Watering your Garden

Gillian Sandeman

Thorough watering in the heat of summer can be time consuming and expensive, but there are techniques and equipment which will help use time and precious resources more efficiently.

Keeping plants well watered and therefore healthy when there is little or no rain seems very simple: just use the hose or sprinklers for a little while daily. But strong plants, with the ability to survive lack of rainfall and other environmental hazards, are plants with healthy root systems that go deep into the soil. Although the top few inches of the soil may have dried out, plants whose roots penetrate the deeper moist soil will not only be finding water but also be able to use the dissolved nutrients. Shallowly watered plants, on the other hand, leave the roots vulnerable to scorching in the hot sun as they reach upwards for the surface moisture. Plants in shade can survive with less water.

As a general rule it is better to water less often but deeply. Lawns and vegetable gardens need 3 centimetres or a little more than one inch a week, flowers somewhat less. To check how long it takes for your sprinkler to provide the necessary amount of water, mark off an inch in depth on some cans, set them around the lawn and vegetable garden until the water reaches the required depth. Then, if there is no good rainfall for a week, run your sprinklers for the needed length of time and resist the temptation for a daily watering, even if your neighbour stands in her front yard every day, hose in hand, sprinkling the lawn and flower beds for ten minutes every day and expects you to be there too to chat. Go for the conversation, but leave the hose behind. Automatic timers which attach to the hose tap are useful: one with an automatic faucet shut off costs less than $20 and an electronic timer for less than $40. If you have a very large lawn you might want to consider a ‘walking sprinkler’ that allows you to cover the whole lawn equally. This useful gadget follows a path you lay out with the hose. The water pressure powers the spray arms and the gear mechanism. It will pull up to two hundred feet of hose and covers a fifty-foot wide path. Soaker hoses are an economical and efficient help in vegetable and flower gardens. Because the water is fed directly from the hose to the soil surface much less is lost by evaporation: they can use up to seventy percent less water than a sprinkler. To concentrate the water for a particular plant the aqua spikes which attach to large pop bottles are useful. You can water and feed at the same time if you add a soluble fertilizer. A good covering of mulch around flowers, vegetables, shrubs and trees will help conserve water and provide some nutrients as it breaks down. Rainfall often does not reach plants under an overhang or close to a fence or wall. Watering systems that attach to a fence or wall are an efficient way of watering these areas.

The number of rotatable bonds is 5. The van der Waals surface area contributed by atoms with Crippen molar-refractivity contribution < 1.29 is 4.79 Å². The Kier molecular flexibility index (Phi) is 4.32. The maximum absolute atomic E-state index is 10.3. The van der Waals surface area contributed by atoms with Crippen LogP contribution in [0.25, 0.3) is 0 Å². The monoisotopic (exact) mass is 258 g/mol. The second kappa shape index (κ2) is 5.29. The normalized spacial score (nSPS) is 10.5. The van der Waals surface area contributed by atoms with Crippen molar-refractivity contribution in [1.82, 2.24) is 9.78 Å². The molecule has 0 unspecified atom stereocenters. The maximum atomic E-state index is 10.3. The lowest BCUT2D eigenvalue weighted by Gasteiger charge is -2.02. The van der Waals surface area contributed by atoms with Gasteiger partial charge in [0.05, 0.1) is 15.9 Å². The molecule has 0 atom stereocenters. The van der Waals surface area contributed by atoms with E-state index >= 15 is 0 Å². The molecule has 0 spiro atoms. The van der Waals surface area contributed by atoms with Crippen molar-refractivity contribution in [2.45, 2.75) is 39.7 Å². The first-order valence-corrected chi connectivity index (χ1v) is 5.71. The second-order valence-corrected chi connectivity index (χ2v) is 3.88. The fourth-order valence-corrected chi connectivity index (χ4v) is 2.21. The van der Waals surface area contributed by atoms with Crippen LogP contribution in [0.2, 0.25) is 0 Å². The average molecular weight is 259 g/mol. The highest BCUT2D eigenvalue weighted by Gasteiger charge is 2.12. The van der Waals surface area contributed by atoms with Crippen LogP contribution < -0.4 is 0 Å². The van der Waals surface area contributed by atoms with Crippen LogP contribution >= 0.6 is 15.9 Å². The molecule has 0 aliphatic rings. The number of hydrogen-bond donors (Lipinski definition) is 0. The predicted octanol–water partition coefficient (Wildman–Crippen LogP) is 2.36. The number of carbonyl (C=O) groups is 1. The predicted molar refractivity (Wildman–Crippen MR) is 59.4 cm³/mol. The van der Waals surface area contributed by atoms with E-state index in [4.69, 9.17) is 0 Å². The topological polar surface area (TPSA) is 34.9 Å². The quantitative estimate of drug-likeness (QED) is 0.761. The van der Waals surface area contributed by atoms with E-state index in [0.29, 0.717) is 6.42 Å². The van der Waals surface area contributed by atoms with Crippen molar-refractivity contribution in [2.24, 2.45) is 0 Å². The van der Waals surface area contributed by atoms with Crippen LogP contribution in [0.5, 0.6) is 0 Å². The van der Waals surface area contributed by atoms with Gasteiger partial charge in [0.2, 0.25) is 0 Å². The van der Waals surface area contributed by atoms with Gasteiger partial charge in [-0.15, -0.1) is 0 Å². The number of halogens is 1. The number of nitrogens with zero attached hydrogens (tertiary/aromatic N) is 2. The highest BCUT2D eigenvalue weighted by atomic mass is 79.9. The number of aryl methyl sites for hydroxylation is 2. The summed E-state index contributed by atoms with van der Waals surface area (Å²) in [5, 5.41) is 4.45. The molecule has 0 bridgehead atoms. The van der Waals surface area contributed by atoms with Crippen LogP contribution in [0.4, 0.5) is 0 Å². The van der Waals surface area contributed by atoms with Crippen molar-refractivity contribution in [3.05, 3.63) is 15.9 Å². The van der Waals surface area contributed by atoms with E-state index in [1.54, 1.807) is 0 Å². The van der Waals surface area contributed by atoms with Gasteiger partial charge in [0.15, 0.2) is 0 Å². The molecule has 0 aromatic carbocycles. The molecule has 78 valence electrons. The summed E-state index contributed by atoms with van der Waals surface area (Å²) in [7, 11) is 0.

The obvious, and important, exception to the ‘water less often’ guideline is watering newly seeded lawns, transplanted seedlings, shrubs and trees and anything else that is new to your garden or that you have moved to a new position. Mist seedlings once or twice a day until they are sturdy young plants. Do not direct powerful streams of water on small tender seedlings. A must for the careful waterer is a nozzle for your hose that will allow you to choose from pressures ranging from a mist, through a gentle spray to a hard stream. Shrubs, perennials and annuals need to be watered in well until they too have established good roots in their new homes. Trees, with their large root systems, need special attention for up to two years.

Plants in containers are the thirstiest of all and need to be watered once or even twice a day. If possible do not place them under the eaves where they will not benefit from rainfall, if and when it comes. As rainwater is the best water for plants, use water barrels that collect water from downspouts for your containers and thus conserve well or tap water. If you have to use tap water, a deck watering kit that attaches to a tap is available. Last summer we installed a gravity feed system for the flowers on our deck using a water barrel and a hose system. The search for efficiency and conservation in the use of water is a continuing one.